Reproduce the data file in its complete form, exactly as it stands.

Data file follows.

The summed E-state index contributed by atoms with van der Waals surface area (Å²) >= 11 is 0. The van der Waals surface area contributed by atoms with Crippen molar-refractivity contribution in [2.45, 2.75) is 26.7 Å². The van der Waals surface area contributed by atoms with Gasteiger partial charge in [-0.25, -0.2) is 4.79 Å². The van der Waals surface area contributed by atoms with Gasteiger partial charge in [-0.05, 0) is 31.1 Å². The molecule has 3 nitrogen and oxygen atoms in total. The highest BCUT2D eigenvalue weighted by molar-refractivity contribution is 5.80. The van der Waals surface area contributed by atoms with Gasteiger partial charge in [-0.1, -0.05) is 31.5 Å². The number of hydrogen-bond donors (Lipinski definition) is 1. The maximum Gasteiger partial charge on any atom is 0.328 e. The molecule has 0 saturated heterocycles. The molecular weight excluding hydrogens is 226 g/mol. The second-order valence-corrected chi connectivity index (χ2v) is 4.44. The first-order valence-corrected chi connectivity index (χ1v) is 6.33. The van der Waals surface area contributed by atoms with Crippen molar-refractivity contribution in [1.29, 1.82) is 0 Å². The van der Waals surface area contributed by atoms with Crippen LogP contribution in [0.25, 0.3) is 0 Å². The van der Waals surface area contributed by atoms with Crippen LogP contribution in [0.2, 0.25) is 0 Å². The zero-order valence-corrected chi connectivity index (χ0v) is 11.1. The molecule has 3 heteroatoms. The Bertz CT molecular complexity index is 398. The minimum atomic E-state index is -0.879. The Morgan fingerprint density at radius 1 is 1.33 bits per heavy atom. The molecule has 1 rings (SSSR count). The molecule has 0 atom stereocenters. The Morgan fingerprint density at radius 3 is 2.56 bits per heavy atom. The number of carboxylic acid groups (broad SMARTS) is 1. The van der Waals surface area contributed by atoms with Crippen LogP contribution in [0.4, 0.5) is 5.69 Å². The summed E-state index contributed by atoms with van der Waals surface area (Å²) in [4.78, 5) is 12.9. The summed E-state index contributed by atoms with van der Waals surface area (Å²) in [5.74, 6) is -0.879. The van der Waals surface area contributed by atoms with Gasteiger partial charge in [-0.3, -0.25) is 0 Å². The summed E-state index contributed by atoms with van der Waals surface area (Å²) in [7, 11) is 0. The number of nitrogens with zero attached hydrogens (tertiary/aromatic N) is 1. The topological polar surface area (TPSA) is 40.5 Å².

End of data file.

The summed E-state index contributed by atoms with van der Waals surface area (Å²) >= 11 is 0. The van der Waals surface area contributed by atoms with Crippen molar-refractivity contribution in [2.45, 2.75) is 26.7 Å². The van der Waals surface area contributed by atoms with Gasteiger partial charge in [-0.25, -0.2) is 4.79 Å². The van der Waals surface area contributed by atoms with Gasteiger partial charge in [-0.05, 0) is 31.1 Å². The molecule has 3 nitrogen and oxygen atoms in total. The highest BCUT2D eigenvalue weighted by molar-refractivity contribution is 5.80. The van der Waals surface area contributed by atoms with Gasteiger partial charge in [-0.1, -0.05) is 31.5 Å². The number of hydrogen-bond donors (Lipinski definition) is 1. The maximum Gasteiger partial charge on any atom is 0.328 e. The molecule has 0 saturated heterocycles. The molecular weight excluding hydrogens is 226 g/mol. The second-order valence-corrected chi connectivity index (χ2v) is 4.44. The first-order valence-corrected chi connectivity index (χ1v) is 6.33. The van der Waals surface area contributed by atoms with Crippen molar-refractivity contribution in [1.29, 1.82) is 0 Å². The van der Waals surface area contributed by atoms with Crippen LogP contribution in [0.25, 0.3) is 0 Å². The van der Waals surface area contributed by atoms with Crippen LogP contribution in [0.2, 0.25) is 0 Å². The zero-order valence-corrected chi connectivity index (χ0v) is 11.1. The molecule has 3 heteroatoms. The Bertz CT molecular complexity index is 398. The minimum atomic E-state index is -0.879. The Morgan fingerprint density at radius 1 is 1.33 bits per heavy atom. The molecule has 1 rings (SSSR count). The molecule has 0 atom stereocenters. The Morgan fingerprint density at radius 3 is 2.56 bits per heavy atom. The number of carboxylic acid groups (broad SMARTS) is 1. The van der Waals surface area contributed by atoms with Crippen LogP contribution in [0.4, 0.5) is 5.69 Å². The summed E-state index contributed by atoms with van der Waals surface area (Å²) in [4.78, 5) is 12.9. The summed E-state index contributed by atoms with van der Waals surface area (Å²) in [5.74, 6) is -0.879. The van der Waals surface area contributed by atoms with Gasteiger partial charge in [-0.3, -0.25) is 0 Å². The summed E-state index contributed by atoms with van der Waals surface area (Å²) in [7, 11) is 0. The number of nitrogens with zero attached hydrogens (tertiary/aromatic N) is 1. The topological polar surface area (TPSA) is 40.5 Å².